Now for the Power8 installation:
[li]Launch the web browser in the virutal PC and head here to downloaded the latest release of power8.[/li][li]If a “Windows protected your PC” message appears, click ‘More info’ and then click ‘Run anyway’.[/li][li]Follow the steps - ‘Next’, ‘Next’ and ‘Install’, then ‘Yes’ to the UAC and finally ‘Finish’.[/li][li]To have Power8 automatically start, right-click its start button (bottom-left) and click “Auto Start”. You can also tick “Block Metro features” if you would like to avoid accidentally bringing up Metro (e.g. when heading for the start button.)[/li][li]To get into the ‘All Programs’, go into the start menu and click on ‘Start Menu’ at the top of the Power8 start menu, then click ‘Programs’ and browse as you would with Windows 7 or earlier:[/li][/ol]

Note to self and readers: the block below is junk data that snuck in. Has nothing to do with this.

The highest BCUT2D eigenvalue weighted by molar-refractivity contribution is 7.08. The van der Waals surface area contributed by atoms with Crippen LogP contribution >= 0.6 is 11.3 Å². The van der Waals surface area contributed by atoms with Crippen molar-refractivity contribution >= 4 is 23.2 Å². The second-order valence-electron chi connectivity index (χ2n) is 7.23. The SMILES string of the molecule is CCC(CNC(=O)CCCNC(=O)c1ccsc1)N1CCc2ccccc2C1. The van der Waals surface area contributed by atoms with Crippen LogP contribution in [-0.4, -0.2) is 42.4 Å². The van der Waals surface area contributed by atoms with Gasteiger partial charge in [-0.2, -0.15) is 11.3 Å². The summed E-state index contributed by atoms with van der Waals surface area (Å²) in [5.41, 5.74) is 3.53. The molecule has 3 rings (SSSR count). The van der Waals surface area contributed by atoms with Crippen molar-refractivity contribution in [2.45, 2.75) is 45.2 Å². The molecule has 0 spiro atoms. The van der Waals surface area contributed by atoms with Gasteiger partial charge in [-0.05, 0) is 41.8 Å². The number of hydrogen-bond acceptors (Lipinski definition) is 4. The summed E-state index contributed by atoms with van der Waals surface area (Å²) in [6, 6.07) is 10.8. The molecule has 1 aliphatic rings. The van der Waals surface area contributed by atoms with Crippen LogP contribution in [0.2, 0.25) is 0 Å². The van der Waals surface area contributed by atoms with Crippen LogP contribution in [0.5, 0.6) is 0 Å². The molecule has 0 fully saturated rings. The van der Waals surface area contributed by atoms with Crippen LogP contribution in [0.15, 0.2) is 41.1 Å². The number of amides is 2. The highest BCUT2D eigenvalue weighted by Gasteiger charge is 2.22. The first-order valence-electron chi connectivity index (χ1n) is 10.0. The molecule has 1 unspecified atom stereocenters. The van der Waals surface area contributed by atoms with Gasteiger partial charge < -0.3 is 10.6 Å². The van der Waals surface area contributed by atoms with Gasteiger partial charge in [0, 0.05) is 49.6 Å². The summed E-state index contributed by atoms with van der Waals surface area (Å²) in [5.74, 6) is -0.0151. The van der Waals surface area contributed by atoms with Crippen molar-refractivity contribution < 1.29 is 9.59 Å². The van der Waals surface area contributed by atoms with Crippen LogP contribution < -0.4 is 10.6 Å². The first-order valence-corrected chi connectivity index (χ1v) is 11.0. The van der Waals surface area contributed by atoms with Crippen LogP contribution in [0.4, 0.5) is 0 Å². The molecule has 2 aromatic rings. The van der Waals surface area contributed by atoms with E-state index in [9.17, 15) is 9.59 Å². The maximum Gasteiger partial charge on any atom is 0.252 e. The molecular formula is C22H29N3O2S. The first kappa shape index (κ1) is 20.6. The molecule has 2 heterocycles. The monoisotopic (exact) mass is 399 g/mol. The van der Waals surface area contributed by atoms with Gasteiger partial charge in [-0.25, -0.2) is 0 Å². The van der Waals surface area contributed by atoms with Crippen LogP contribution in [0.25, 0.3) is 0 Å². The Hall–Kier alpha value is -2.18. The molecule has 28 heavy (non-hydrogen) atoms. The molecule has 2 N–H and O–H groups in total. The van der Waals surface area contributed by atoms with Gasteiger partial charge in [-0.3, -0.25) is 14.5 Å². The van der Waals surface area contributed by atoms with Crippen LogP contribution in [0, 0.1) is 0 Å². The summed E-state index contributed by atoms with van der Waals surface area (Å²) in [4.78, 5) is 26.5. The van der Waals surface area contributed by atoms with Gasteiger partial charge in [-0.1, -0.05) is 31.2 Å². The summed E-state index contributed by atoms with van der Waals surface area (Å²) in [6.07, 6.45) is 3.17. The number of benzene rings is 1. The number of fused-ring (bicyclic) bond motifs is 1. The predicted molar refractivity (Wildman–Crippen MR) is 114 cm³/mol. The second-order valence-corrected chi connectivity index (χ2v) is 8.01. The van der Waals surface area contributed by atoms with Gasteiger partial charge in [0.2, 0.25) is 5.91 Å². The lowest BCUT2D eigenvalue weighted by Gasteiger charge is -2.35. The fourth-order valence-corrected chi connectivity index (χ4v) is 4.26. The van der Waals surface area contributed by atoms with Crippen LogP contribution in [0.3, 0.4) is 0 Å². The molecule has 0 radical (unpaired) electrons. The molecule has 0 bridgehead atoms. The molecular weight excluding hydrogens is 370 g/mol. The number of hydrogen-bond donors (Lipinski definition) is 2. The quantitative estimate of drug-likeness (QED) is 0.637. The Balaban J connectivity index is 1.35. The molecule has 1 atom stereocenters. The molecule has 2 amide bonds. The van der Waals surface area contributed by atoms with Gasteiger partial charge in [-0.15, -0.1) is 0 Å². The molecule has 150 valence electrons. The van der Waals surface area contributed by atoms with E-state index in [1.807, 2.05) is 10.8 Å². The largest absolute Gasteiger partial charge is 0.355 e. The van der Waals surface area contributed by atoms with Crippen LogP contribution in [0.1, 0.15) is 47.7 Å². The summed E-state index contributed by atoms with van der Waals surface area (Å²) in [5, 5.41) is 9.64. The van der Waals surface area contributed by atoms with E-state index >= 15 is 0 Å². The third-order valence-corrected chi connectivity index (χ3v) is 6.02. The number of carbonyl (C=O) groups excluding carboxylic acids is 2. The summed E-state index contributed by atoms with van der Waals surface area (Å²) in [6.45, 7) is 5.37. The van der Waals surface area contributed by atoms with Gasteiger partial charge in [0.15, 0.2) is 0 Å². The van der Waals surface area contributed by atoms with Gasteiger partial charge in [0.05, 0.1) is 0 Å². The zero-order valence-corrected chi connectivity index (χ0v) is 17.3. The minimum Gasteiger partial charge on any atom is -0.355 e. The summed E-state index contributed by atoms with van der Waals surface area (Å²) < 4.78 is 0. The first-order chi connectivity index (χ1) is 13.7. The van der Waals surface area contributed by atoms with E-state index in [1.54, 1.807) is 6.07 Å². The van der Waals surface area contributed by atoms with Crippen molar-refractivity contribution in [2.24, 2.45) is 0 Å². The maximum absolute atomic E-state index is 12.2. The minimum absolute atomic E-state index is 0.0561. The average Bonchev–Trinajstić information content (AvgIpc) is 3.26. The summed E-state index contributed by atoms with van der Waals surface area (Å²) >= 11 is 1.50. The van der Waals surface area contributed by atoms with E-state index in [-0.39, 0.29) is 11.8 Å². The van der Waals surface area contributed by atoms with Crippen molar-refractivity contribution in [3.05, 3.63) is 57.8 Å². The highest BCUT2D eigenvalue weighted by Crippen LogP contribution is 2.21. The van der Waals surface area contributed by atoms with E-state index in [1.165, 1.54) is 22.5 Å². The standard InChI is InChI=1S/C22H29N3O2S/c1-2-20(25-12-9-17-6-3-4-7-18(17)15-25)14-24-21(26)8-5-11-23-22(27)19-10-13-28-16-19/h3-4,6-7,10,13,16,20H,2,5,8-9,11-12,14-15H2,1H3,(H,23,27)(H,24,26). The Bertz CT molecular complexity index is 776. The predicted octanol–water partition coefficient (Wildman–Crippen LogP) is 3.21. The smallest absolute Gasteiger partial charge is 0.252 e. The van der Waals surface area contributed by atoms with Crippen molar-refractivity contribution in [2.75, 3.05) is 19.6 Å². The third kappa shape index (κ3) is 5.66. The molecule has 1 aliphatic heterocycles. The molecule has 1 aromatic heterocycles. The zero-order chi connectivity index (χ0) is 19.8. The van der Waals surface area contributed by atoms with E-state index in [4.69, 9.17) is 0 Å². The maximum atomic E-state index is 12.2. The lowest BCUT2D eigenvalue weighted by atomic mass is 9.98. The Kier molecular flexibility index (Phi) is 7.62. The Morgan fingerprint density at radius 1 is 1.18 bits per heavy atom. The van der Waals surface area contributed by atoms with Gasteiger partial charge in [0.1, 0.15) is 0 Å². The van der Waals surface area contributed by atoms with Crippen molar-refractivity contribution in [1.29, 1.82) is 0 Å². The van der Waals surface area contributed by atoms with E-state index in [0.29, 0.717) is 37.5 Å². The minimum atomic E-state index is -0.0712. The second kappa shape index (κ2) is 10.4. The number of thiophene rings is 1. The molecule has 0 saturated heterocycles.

If you would like to use VirtualBox shared folders or go full screen with most monitors, the Guest additions need to be installed. From my experience, Windows 8’s Internet Explorer does not work properly with Guest additions, so I strongly suggest installing an alternative browser before installing Guest additions.
[li]Go into the “Devices” menu above the virtual machine’s window and select “Install Guest Additions”, then click the ballon that appears at the upper-right.[/li][li]Click “Run VBoxWindowsAdditions.exe” and click ‘Yes’ to the UAC prompt.[/li][li]Click ‘Next’, ‘Next’, ‘Install’, then ‘Install’ to each Windows Security warning and finally ‘Finish’ to reboot.[/li][/ol]
If Windows 8 is too unstable with the VirtualBox Guest additions, they can be uninstalled again by going into Start -> Control panel -> Programs and Features, then running the uninstaller. If you don’t have the Power8 installed yet, move the mouse to the bottom-left corner of the screen until ‘Start’ appears, then right-click here and click ‘Programs and features’, then run the guest additions uninstaller.